Dispossessions and race in the Americas

This fall Belén Unzueta is teaching a seminar on the historical account of race and ethnicity in the Americas as a Penn-Mellon Just Futures Initiative postdoctoral fellow.

A group of Native Americans standing in a row. The trees behind are bare; it looks to be cold.
Belén Unzueta and her students looked at the enrollment cards the U.S. government gave Native Americans. It’s striking, because the cards list the blood quantum, she says. (Image: Harris & Ewing, photographer/Library of Congress)

Originally from Chile, Belén Unzueta says she was struck when she came to America as a graduate student by how the United States thinks of race. American racial attitudes are codified and accepted, “universal principles that have always been and will always be,” she says. “But that’s not really true.” 

Unzueta, who earned a Ph.D. in sociology from Princeton, is currently at Penn in her second postdoctoral year and is a Penn-Mellon Just Futures Initiative postdoctoral fellow. This semester she is teaching the course Dispossessions and Race in the Americas, a historical account of ethnic and racial theories.

The course starts by examining the economic changes in Europe that precipitated the racial attitudes that many people hold today. “Discrimination based on skin color started around the 15th century when the Portuguese started their explorations of Africa, starting plantations in different islands along the coast,” says Unzueta. “Very rapidly, the market for Black slaves developed.”

She says cash crops, including sugar, were produced with slave labor before 1492 and the conquest of North and South America. Subsequently more tropical islands were planted with cash crops. In the Americas, the Spanish first tried to use Indigenous labor, Unzueta says, and eventually switched to using enslaved Africans.  

But classifications for these two racial groups—Black and Indigenous—were very different because of the differing economic needs of Europeans, says Unzueta. African Americans were categorized according to the “one-drop rule,” where one-sixteenth African ancestry might have qualified one as Black. Native Americans, on the other hand, were codified using blood quantum, where one-quarter Native American ancestry might not have been enough to designate a person as Indigenous.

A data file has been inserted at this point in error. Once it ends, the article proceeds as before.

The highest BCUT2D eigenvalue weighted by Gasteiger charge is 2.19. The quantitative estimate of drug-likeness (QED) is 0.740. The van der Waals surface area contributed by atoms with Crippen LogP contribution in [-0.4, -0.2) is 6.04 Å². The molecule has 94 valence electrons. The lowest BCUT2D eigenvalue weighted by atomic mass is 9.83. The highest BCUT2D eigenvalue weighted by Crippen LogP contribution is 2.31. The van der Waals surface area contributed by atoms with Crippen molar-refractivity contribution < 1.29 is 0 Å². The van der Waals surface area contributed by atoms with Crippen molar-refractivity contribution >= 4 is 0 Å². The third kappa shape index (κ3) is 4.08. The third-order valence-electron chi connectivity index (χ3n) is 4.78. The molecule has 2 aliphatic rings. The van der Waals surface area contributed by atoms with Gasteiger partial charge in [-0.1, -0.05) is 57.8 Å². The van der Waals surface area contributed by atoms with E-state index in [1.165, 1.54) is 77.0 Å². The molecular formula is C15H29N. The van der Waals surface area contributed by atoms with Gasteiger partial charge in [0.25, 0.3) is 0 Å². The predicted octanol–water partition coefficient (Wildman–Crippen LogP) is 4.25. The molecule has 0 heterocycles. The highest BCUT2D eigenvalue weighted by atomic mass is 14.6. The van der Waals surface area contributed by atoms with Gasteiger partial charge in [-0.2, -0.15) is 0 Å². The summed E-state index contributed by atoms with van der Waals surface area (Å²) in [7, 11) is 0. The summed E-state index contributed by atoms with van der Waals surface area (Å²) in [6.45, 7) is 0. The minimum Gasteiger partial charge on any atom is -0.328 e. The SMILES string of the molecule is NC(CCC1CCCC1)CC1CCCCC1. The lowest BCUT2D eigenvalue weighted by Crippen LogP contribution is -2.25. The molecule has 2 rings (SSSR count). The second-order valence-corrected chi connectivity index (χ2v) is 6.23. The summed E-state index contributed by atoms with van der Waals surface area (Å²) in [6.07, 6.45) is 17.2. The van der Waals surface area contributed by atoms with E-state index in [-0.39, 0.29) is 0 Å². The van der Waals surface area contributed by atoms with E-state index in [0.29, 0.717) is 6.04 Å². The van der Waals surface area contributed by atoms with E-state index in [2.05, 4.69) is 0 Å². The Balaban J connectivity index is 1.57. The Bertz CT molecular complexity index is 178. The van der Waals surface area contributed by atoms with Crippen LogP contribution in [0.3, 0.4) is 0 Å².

Unzueta and her students looked at the enrollment cards the U.S. government gave Native Americans. It’s striking, she says, because the cards list the blood quantum. In some cases, “D” cards were given to people with “doubtful” applications and “R” to those who had been rejected. 

Both constructions of race were tied to European economic realities, Unzueta says. “African Americans were exploited for labor, while Native Americans were exploited for land. If you’re looking to exploit land, it’s better for people to disappear. If you’re looking to exploit labor, it’s better if the population grows.”

Racial categorizations emerged in different ways in different places. “It has to do with the political economy of land and labor, how we develop those things, how they are organized in society,” says Unzueta. “They can change. Most importantly, I think if you study the origin of something, you’re implicitly saying this can also have an ending. 

“I think that’s important, because we tend to study the reproduction of racial inequality, which is like a never-ending circle,” she says. “Truly these are not universal principals. We can study the historical construction of how they came to be, and hopefully how can we end them in some way.”